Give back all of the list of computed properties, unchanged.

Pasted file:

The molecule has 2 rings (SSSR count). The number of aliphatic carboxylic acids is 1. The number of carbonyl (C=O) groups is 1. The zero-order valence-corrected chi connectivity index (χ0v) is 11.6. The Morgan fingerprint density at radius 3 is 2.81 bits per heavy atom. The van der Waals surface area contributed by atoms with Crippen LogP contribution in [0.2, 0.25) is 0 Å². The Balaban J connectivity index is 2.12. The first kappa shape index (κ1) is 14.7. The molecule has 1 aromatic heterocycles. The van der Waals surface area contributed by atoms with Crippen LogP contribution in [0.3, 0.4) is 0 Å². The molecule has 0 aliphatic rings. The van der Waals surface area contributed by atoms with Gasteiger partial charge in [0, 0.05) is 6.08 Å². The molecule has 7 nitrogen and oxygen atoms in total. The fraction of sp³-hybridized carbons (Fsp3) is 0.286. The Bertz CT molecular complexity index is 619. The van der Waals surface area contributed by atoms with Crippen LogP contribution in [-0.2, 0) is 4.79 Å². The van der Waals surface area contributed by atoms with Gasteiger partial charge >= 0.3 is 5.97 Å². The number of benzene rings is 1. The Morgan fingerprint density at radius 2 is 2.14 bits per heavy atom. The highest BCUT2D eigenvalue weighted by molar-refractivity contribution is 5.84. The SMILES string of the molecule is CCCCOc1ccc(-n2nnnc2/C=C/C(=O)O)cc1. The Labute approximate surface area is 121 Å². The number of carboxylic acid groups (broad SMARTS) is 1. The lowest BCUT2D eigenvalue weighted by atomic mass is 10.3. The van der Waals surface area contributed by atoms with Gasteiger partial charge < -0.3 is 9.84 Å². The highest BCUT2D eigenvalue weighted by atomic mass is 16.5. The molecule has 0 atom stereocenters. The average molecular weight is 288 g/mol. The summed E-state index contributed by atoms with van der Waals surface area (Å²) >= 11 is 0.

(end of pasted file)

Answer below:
The molecule has 2 rings (SSSR count). The number of aliphatic carboxylic acids is 1. The number of carbonyl (C=O) groups is 1. The zero-order valence-corrected chi connectivity index (χ0v) is 11.6. The Morgan fingerprint density at radius 3 is 2.81 bits per heavy atom. The van der Waals surface area contributed by atoms with Crippen LogP contribution in [0.2, 0.25) is 0 Å². The Balaban J connectivity index is 2.12. The first kappa shape index (κ1) is 14.7. The molecule has 1 aromatic heterocycles. The van der Waals surface area contributed by atoms with Crippen LogP contribution in [0.3, 0.4) is 0 Å². The molecule has 0 aliphatic rings. The van der Waals surface area contributed by atoms with Gasteiger partial charge in [0, 0.05) is 6.08 Å². The molecule has 7 nitrogen and oxygen atoms in total. The fraction of sp³-hybridized carbons (Fsp3) is 0.286. The Bertz CT molecular complexity index is 619. The van der Waals surface area contributed by atoms with Crippen LogP contribution in [-0.2, 0) is 4.79 Å². The van der Waals surface area contributed by atoms with Gasteiger partial charge >= 0.3 is 5.97 Å². The number of benzene rings is 1. The Morgan fingerprint density at radius 2 is 2.14 bits per heavy atom. The highest BCUT2D eigenvalue weighted by molar-refractivity contribution is 5.84. The SMILES string of the molecule is CCCCOc1ccc(-n2nnnc2/C=C/C(=O)O)cc1. The Labute approximate surface area is 121 Å². The number of carboxylic acid groups (broad SMARTS) is 1. The lowest BCUT2D eigenvalue weighted by atomic mass is 10.3. The van der Waals surface area contributed by atoms with Gasteiger partial charge < -0.3 is 9.84 Å². The highest BCUT2D eigenvalue weighted by atomic mass is 16.5. The molecule has 0 atom stereocenters. The average molecular weight is 288 g/mol. The summed E-state index contributed by atoms with van der Waals surface area (Å²) >= 11 is 0.